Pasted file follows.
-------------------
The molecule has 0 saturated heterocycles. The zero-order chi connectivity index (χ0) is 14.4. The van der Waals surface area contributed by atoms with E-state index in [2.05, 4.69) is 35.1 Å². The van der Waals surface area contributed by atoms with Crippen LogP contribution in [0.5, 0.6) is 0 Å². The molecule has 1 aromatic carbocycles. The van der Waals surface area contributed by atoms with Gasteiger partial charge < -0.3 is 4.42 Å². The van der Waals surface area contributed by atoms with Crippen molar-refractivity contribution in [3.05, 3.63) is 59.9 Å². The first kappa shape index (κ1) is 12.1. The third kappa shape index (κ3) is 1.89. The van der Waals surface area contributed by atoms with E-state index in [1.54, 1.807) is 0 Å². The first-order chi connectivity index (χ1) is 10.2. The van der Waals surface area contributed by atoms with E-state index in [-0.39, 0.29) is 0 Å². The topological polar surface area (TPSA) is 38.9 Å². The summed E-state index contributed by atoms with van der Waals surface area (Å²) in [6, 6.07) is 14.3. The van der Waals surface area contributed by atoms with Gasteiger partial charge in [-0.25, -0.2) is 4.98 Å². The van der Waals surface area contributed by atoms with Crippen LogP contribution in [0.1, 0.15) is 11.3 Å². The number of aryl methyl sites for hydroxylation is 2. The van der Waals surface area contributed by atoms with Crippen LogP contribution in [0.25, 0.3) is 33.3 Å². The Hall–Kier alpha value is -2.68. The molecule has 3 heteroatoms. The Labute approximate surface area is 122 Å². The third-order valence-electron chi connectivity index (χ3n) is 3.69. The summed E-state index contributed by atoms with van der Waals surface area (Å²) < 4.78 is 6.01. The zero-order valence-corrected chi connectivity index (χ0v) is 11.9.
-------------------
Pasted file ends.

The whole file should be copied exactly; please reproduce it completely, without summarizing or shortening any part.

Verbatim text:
The molecule has 0 saturated heterocycles. The zero-order chi connectivity index (χ0) is 14.4. The van der Waals surface area contributed by atoms with E-state index in [2.05, 4.69) is 35.1 Å². The van der Waals surface area contributed by atoms with Crippen LogP contribution in [0.5, 0.6) is 0 Å². The molecule has 1 aromatic carbocycles. The van der Waals surface area contributed by atoms with Gasteiger partial charge < -0.3 is 4.42 Å². The van der Waals surface area contributed by atoms with Crippen molar-refractivity contribution in [3.05, 3.63) is 59.9 Å². The first kappa shape index (κ1) is 12.1. The third kappa shape index (κ3) is 1.89. The van der Waals surface area contributed by atoms with E-state index in [1.54, 1.807) is 0 Å². The first-order chi connectivity index (χ1) is 10.2. The van der Waals surface area contributed by atoms with E-state index in [-0.39, 0.29) is 0 Å². The topological polar surface area (TPSA) is 38.9 Å². The summed E-state index contributed by atoms with van der Waals surface area (Å²) in [6, 6.07) is 14.3. The van der Waals surface area contributed by atoms with Gasteiger partial charge in [-0.25, -0.2) is 4.98 Å². The van der Waals surface area contributed by atoms with Crippen LogP contribution in [0.1, 0.15) is 11.3 Å². The number of aryl methyl sites for hydroxylation is 2. The van der Waals surface area contributed by atoms with Crippen LogP contribution in [0.25, 0.3) is 33.3 Å². The Hall–Kier alpha value is -2.68. The molecule has 3 heteroatoms. The Labute approximate surface area is 122 Å². The third-order valence-electron chi connectivity index (χ3n) is 3.69. The summed E-state index contributed by atoms with van der Waals surface area (Å²) < 4.78 is 6.01. The zero-order valence-corrected chi connectivity index (χ0v) is 11.9.